Get ready. The drought just became real for millions of our fellow Californians. They’re going to start asking more questions about water use. For our part, farmers need to be ready to address those questions, honestly and forthrightly.
The drought became real for many of our neighbors when Gov. Brown ordered mandatory, 25 percent cuts in water use by cities and towns. People who had not heeded the previous, voluntary guidelines for reducing their water use at home and at work will now be told—not asked—to cut back. They may see parks, highway medians and other large landscapes turn brown.
As our fellow Californians pay new or more intense attention to the drought, they’ll also hear the tired refrain about agriculture using 80 percent of the state’s water. They will ask, “Why didn’t the governor order cuts on farms?”
When we hear that question, those of us who have been living with the drought for four years—and dealing with chronic water shortages far longer than that—may be stopped in our tracks. Of course, water use has been cut on farms and ranches, with many of the state’s farmers facing water-supply cuts of 60 percent, 80 percent, even 100 percent, and for a second straight year.
We’ll need to make sure urban and suburban Californians understand how the water system works: that farmers are always the first to be cut back—always—and that those cuts go deeper and deeper until the water planners can no longer ignore the need to cut urban uses, too. That day has come.
And about that “80 percent” figure: We can surely cite the statistics that the majority of the water that falls on California in a given year is reserved for environmental uses or flows directly to the ocean and that, in reality, only about 40 percent of the state’s water ends up on farms. The real point may be this: We devote water to growing food. Our state is no different from other states or nations in the proportion of water used for that purpose. We believe growing food to be the most fundamental need of society, the use on which the entire rest of the economy is built. Farmers know and respect the value of water, and use it carefully.
That, of course, leads to the question of crop choices. You’ll read that farmers insist on growing “water guzzling” crops. Right now, almonds and rice seem to be singled out, but other crops get slapped with the label, too.
In reality, of course, farmers grow the crops they do because people want to buy them and because we can grow the crops successfully here. Many Californians probably don’t realize how dynamic agricultural markets are, how cropping patterns evolve over years and decades, and about the numerous factors farmers consider when choosing crops: Will the crop grow well in my area? Can I hire enough people at the right time to harvest it? If not, can it be harvested mechanically? Does my farm have the quantity and quality of soil and water to sustain it? And, if I can grow it, can I sell it?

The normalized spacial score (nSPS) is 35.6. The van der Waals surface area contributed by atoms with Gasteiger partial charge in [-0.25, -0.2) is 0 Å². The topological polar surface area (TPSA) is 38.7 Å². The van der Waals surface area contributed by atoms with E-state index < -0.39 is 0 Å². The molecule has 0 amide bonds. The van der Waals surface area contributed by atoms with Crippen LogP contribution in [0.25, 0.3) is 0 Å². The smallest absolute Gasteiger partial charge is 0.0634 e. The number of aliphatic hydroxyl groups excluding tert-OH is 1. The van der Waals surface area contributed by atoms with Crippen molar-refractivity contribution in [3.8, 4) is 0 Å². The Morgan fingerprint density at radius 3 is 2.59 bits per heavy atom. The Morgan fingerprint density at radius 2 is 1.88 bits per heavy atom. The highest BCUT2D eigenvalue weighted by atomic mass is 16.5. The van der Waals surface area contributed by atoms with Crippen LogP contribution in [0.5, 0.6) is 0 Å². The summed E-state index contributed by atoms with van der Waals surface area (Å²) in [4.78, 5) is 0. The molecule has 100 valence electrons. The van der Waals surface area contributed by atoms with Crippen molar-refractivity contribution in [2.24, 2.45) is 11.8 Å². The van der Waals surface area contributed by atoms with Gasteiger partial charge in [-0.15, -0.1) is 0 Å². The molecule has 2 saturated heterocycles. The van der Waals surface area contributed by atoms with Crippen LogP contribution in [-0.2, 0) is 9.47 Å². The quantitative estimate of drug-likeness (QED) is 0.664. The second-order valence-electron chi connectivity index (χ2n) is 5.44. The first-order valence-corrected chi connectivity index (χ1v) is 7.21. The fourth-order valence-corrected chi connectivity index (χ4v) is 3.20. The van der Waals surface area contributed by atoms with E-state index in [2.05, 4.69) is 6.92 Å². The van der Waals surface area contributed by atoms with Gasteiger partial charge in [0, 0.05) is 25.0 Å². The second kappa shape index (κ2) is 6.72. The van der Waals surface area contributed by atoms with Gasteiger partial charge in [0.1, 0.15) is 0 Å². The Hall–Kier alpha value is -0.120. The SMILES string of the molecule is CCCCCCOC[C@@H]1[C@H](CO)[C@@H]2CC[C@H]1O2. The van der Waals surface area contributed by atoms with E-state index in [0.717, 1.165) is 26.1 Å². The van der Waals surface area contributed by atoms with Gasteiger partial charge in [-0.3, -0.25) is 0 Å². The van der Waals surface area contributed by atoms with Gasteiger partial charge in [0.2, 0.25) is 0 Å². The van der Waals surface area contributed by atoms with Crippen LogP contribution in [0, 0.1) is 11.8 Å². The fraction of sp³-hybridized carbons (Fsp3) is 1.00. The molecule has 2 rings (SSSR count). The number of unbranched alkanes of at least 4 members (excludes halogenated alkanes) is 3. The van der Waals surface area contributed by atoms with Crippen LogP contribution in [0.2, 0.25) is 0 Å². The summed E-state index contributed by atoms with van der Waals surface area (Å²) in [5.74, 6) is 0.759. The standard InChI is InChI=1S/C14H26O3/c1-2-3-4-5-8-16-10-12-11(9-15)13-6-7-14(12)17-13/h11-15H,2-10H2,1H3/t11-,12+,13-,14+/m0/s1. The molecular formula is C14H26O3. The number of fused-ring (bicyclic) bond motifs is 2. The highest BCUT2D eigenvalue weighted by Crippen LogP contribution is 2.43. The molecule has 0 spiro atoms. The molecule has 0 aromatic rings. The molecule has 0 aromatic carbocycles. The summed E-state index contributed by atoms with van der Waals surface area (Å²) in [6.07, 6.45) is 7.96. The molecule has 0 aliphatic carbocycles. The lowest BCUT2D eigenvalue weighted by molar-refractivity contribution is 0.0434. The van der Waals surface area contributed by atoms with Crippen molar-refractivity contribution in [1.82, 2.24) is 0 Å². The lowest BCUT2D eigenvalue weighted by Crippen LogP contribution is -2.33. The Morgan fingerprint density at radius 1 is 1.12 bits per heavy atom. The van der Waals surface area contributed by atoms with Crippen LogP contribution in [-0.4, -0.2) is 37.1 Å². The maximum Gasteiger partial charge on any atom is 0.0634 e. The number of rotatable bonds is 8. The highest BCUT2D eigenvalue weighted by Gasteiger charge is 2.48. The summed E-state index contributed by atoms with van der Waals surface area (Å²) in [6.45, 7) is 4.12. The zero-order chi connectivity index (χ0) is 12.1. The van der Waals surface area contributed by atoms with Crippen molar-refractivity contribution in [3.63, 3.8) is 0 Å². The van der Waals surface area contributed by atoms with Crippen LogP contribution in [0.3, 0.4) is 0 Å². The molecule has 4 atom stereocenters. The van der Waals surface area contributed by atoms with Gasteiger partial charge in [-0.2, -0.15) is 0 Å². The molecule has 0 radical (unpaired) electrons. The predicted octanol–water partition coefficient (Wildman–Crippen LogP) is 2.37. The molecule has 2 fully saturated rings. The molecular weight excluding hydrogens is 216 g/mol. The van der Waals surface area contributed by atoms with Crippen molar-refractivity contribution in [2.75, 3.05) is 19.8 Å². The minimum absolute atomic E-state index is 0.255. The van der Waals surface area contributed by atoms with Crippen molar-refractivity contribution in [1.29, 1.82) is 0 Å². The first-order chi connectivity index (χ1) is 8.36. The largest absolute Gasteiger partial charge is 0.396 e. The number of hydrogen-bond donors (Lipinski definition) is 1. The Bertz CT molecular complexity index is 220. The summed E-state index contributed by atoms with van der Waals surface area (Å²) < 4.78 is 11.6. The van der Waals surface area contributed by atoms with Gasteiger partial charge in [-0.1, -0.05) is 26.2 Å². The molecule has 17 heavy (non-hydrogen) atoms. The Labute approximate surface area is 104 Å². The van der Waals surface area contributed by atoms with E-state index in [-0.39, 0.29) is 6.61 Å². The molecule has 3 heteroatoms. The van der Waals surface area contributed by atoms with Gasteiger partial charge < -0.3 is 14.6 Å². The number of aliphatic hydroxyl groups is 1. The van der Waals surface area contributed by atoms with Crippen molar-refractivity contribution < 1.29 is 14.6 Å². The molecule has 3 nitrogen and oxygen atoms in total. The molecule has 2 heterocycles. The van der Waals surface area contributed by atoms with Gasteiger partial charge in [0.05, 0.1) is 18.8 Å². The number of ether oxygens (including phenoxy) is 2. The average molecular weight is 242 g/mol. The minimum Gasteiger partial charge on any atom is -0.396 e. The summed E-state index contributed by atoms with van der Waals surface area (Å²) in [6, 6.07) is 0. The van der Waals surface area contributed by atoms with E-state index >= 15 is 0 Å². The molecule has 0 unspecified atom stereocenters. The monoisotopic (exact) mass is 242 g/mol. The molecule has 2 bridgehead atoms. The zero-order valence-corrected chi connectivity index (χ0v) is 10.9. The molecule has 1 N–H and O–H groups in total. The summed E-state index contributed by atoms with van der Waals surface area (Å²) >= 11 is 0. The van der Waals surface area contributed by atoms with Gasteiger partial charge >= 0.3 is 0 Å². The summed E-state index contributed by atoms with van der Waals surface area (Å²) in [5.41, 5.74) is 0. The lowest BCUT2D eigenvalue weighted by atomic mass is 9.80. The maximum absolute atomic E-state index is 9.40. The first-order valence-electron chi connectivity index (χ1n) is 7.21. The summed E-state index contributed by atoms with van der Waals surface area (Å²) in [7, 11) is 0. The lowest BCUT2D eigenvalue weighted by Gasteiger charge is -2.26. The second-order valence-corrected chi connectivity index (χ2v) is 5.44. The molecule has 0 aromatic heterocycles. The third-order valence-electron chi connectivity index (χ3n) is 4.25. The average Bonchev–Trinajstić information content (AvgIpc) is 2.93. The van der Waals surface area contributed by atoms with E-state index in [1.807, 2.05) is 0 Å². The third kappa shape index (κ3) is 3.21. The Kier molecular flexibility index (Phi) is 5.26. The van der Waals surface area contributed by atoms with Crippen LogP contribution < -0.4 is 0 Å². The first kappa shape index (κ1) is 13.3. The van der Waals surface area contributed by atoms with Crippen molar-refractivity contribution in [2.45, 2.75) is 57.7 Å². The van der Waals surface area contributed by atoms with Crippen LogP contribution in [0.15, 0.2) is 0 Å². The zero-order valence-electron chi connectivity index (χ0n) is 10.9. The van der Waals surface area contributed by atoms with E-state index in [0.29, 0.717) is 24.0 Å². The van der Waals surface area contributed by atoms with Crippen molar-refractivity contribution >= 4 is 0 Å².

When people ask why we grow the crops we do, we need to be straightforward and avoid being defensive. We need to help people understand how carefully we make those decisions—as though our jobs depended on them, because they do.
Of course, it’s not just our jobs that depend on those crop choices. California farmers are responsible for hundreds of thousands of jobs in both rural and urban areas. We’ve already seen the ripple effects of idled land in layoffs at farms, packinghouses and other rural businesses. We know not only the human cost of those layoffs, but the impact on the tax base of rural counties, and what that means for schools and other services.
We need to be sure our fellow Californians also recognize the environmental values that well-managed farmland provides. Where do birds find much of their habitat on the Pacific flyway? In those much-maligned rice fields. Our farms and ranches represent habitat, open space and other environmental attributes that would disappear if they weren’t there.
Not only that, but the efficiency and know-how of California farmers assures that we can grow more per acre of land—and per drop of water—than farmers elsewhere in the world. Crop production per acre-foot of water has risen 43 percent in California between 1967 and 2010.
Our growing state, national and global populations will continue to need more food and farm products, and what California farms do for the nation and world can’t be easily replaced or duplicated. For example, dozens of foods taken for granted in produce aisles—wholesome and nutritious fruits, vegetables and nuts—are grown in the U.S. largely or exclusively in California.
If we don’t continue to grow food and farm products in California, they’ll have to be grown somewhere else—and that “somewhere” will almost certainly be a place that’s not as efficient or tightly regulated as California farms are. That will affect the global environment, in terms of habitat loss in other places and the rising “carbon footprint” of importing that food back into California and the rest of the U.S. We must also recognize that water is a limited resource worldwide. That makes failing to do all we can in California to adapt to changing weather patterns while maintaining our quality of life for future generations into an ethical and moral dilemma.
This terrible drought year will test our patience, both in trying to maintain our farms and ranches and in responding to the Californians who have now discovered that the drought affects them, too. Individual farmers and ranchers must be involved in the debates about water use that will doubtless spread to many more communities this year. We must make the case for the importance of agricultural water use, and for the continuing need to build more storage and take the other steps needed to assure our state’s water future. Get ready.